Document Type

Thesis

Degree

Master of Science

Major

Biology

Date of Defense

11-7-2011

Graduate Advisor

Robert J. Marquis, PhD

Committee

Ricklefs, Robert

Kellogg, Elizabeth

Abstract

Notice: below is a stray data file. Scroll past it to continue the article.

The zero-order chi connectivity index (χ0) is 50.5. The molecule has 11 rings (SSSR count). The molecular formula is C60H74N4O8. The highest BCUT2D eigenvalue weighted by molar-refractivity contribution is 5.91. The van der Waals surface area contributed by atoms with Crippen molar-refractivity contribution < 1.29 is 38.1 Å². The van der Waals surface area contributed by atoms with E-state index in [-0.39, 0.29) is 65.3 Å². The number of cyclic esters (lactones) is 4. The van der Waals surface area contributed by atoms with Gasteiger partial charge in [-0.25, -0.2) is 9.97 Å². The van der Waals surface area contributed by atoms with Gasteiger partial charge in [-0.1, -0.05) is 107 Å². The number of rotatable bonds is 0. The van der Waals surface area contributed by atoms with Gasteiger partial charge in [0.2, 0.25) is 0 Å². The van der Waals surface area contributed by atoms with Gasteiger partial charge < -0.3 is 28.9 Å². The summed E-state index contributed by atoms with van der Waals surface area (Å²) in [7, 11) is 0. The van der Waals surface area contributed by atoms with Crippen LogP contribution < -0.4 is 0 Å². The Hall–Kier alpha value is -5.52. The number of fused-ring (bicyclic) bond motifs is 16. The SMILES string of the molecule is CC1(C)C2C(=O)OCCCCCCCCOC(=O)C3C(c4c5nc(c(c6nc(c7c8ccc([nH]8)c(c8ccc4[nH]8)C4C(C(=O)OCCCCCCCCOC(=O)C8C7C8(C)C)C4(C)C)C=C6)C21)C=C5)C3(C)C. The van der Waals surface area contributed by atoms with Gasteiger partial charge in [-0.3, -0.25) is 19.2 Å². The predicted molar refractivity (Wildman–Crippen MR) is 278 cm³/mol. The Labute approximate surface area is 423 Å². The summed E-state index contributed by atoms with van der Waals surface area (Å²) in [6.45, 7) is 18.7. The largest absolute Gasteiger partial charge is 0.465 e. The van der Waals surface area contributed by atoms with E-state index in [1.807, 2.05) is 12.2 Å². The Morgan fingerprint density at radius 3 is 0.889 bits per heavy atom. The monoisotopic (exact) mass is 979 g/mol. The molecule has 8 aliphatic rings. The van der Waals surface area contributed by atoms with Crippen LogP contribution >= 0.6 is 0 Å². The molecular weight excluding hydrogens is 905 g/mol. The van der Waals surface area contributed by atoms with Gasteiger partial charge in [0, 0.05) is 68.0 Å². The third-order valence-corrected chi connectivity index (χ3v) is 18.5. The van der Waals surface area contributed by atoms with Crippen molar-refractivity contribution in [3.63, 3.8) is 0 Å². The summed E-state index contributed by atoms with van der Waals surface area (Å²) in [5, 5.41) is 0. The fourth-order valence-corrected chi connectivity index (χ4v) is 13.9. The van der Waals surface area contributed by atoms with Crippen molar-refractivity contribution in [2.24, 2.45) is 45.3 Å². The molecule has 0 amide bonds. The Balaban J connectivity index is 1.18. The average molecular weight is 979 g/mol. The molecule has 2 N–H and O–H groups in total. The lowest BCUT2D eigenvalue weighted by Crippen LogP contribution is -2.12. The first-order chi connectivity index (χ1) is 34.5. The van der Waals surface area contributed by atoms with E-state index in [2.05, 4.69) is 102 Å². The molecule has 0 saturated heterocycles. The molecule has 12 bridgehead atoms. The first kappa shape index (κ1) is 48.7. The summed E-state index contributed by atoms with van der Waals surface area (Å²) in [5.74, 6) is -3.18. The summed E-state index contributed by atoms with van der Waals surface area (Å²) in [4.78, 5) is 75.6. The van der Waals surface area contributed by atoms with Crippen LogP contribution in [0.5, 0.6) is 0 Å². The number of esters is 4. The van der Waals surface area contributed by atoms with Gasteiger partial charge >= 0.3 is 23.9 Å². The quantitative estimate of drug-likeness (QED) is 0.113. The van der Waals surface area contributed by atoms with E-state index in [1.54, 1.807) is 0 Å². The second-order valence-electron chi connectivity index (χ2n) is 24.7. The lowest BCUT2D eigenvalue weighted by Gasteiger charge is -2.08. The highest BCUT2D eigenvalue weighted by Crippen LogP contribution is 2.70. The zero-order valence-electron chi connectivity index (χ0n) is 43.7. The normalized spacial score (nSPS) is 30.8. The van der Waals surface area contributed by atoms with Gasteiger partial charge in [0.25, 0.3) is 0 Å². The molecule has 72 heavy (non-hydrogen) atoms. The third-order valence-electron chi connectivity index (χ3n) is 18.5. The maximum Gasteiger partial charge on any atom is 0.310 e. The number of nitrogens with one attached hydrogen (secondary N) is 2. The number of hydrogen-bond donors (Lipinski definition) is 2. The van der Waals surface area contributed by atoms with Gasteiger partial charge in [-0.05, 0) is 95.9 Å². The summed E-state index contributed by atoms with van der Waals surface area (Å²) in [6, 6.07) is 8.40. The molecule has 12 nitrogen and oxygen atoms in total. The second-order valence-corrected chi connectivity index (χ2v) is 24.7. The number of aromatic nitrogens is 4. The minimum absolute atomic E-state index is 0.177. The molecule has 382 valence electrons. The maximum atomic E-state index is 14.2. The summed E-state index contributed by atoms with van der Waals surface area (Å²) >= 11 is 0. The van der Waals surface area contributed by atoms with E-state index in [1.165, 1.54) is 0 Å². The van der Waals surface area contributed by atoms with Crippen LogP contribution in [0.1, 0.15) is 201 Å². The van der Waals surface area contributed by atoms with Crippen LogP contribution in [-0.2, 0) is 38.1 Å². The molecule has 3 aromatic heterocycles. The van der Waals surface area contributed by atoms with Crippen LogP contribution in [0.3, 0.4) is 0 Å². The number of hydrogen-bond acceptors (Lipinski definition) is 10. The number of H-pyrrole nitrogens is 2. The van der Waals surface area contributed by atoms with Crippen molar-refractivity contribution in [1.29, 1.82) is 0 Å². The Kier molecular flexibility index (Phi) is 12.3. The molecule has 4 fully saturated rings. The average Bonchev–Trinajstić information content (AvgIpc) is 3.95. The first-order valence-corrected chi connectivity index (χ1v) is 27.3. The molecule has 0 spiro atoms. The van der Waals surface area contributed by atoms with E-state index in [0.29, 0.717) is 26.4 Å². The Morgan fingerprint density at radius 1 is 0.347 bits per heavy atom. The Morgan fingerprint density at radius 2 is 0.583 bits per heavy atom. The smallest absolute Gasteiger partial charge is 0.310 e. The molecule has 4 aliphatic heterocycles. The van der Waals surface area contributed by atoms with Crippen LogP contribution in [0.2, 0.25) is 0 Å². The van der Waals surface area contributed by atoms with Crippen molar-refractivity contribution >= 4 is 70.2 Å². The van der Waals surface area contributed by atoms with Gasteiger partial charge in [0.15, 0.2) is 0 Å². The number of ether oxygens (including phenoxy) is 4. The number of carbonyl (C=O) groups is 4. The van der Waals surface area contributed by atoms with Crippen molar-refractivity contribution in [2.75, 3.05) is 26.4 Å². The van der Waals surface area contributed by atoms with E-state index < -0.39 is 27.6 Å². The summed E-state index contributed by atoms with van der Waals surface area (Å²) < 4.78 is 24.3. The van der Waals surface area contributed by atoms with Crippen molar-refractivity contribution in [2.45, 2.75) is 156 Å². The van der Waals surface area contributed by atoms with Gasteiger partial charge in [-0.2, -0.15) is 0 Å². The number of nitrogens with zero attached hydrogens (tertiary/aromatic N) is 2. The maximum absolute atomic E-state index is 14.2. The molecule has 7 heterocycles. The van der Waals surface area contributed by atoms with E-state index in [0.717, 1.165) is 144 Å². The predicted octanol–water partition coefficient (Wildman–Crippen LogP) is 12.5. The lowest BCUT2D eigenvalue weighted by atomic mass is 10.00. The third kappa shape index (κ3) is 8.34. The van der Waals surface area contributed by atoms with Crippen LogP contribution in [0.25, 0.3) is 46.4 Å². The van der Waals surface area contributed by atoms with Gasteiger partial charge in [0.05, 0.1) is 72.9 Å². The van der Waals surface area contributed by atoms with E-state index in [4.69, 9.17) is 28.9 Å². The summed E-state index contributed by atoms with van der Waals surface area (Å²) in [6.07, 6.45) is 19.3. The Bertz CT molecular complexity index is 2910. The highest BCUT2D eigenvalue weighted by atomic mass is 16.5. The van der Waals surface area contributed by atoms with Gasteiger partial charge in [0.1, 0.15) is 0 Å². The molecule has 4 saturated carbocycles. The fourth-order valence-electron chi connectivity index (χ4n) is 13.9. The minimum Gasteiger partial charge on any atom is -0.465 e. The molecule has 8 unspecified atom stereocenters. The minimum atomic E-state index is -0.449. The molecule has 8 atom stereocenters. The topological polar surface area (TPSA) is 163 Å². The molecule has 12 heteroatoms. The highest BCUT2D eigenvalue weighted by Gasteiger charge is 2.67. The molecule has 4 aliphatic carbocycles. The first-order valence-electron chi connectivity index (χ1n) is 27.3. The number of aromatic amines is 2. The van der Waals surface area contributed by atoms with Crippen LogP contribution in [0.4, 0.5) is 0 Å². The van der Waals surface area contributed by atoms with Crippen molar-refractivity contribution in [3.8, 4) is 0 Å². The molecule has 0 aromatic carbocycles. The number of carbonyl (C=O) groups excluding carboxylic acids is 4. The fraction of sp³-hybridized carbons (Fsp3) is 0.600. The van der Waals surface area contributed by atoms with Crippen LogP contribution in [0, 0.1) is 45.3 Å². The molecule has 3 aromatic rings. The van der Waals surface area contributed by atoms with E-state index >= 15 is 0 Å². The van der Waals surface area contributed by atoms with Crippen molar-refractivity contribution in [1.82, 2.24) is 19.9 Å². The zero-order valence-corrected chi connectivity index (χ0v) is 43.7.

There have been few studies that examine the influence of soil water content on the outcome of interactions between ants, insect herbivores, and extrafloral nectary (EFN)-producing plants despite the potential of soil water to alter such interactions. Here I asked two questions: 1) Does water availability mediate the phenotypic expression of EFN, chemical and physical defenses? 2) Does water availability influence the outcome of tritrophic interactions between ants, herbivores, and EFN producing plants? Plants of Chamaecrista fasciculata (Fabaceae) growing naturally in a remnant prairie were randomly assigned to water addition or control and ant removal or control in a two factorial crossed design. Rainfall was below the 95% confidence interval for a 16-year average throughout the season resulting in low water availability for control plants. Plants subjected to ambient water conditions produced a higher concentration of hydrolyzable tannins in leaves than plants in the water addition treatment. There were no other differences in EFN, chemical, or physical defenses among treatments, either water addition or ant exclusion, or their interaction. Plants subject to ambient water had fewer herbivores, greater leaf area per plant, and produced more fruit and seeds than plants in the water addition group. Herbivores in the control for water addition ingested more leaf area per plant and per individual insect than those plants in the water addition treatment yet this did not reduce fruit or seed production. Ant presence alone increased plant survivorship early in the season but had no significant impact on leaf damage, leaf production or fruit and seed production of the survivors. Among all experimental plants with ants present, synergy between chemical defense and ant defense may have lowered leaf area lost to herbivores and increased seed production suggesting possible synergy between chemical and ant defenses. Overall these results demonstrate the potential for a direct influence of water availability on chemical defense and an indirect effect of water availability on tritrophic interactions between ants, herbivores, and plants.

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